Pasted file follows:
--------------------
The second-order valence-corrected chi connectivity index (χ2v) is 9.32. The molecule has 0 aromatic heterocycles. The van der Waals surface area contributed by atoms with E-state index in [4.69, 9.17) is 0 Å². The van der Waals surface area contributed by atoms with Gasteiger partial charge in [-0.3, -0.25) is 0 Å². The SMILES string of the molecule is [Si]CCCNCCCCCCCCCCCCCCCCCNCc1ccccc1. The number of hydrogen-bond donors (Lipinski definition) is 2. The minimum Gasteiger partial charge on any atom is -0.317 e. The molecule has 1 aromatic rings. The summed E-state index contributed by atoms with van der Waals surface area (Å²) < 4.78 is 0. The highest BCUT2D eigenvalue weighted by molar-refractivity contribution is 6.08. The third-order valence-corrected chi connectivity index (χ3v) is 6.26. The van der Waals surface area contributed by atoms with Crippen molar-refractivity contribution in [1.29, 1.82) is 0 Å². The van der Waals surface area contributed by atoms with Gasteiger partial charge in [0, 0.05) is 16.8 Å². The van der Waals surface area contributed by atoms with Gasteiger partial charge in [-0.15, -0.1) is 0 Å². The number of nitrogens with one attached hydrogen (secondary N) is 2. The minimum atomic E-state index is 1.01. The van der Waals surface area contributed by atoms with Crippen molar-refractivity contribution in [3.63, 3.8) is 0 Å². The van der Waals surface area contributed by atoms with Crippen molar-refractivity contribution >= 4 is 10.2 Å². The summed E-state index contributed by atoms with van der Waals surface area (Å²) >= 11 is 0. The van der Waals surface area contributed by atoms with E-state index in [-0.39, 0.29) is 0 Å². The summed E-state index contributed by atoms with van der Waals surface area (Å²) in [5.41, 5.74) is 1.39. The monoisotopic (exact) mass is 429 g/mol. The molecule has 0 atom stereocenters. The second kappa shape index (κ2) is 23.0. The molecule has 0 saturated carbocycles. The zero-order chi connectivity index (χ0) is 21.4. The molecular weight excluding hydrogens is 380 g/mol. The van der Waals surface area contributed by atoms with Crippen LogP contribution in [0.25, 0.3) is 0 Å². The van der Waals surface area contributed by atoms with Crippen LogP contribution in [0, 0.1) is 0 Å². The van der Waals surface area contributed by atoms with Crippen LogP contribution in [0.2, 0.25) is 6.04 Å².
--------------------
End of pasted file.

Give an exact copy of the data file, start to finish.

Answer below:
The second-order valence-corrected chi connectivity index (χ2v) is 9.32. The molecule has 0 aromatic heterocycles. The van der Waals surface area contributed by atoms with E-state index in [4.69, 9.17) is 0 Å². The van der Waals surface area contributed by atoms with Gasteiger partial charge in [-0.3, -0.25) is 0 Å². The SMILES string of the molecule is [Si]CCCNCCCCCCCCCCCCCCCCCNCc1ccccc1. The number of hydrogen-bond donors (Lipinski definition) is 2. The minimum Gasteiger partial charge on any atom is -0.317 e. The molecule has 1 aromatic rings. The summed E-state index contributed by atoms with van der Waals surface area (Å²) < 4.78 is 0. The highest BCUT2D eigenvalue weighted by molar-refractivity contribution is 6.08. The third-order valence-corrected chi connectivity index (χ3v) is 6.26. The van der Waals surface area contributed by atoms with Crippen molar-refractivity contribution in [1.29, 1.82) is 0 Å². The van der Waals surface area contributed by atoms with Gasteiger partial charge in [0, 0.05) is 16.8 Å². The van der Waals surface area contributed by atoms with Gasteiger partial charge in [-0.15, -0.1) is 0 Å². The number of nitrogens with one attached hydrogen (secondary N) is 2. The minimum atomic E-state index is 1.01. The van der Waals surface area contributed by atoms with Crippen molar-refractivity contribution in [3.63, 3.8) is 0 Å². The van der Waals surface area contributed by atoms with Crippen molar-refractivity contribution >= 4 is 10.2 Å². The summed E-state index contributed by atoms with van der Waals surface area (Å²) >= 11 is 0. The van der Waals surface area contributed by atoms with E-state index in [-0.39, 0.29) is 0 Å². The summed E-state index contributed by atoms with van der Waals surface area (Å²) in [5.41, 5.74) is 1.39. The monoisotopic (exact) mass is 429 g/mol. The molecule has 0 atom stereocenters. The second kappa shape index (κ2) is 23.0. The molecule has 0 saturated carbocycles. The zero-order chi connectivity index (χ0) is 21.4. The molecular weight excluding hydrogens is 380 g/mol. The van der Waals surface area contributed by atoms with Crippen LogP contribution in [0.25, 0.3) is 0 Å². The van der Waals surface area contributed by atoms with Crippen LogP contribution in [0, 0.1) is 0 Å². The van der Waals surface area contributed by atoms with Crippen LogP contribution in [0.2, 0.25) is 6.04 Å².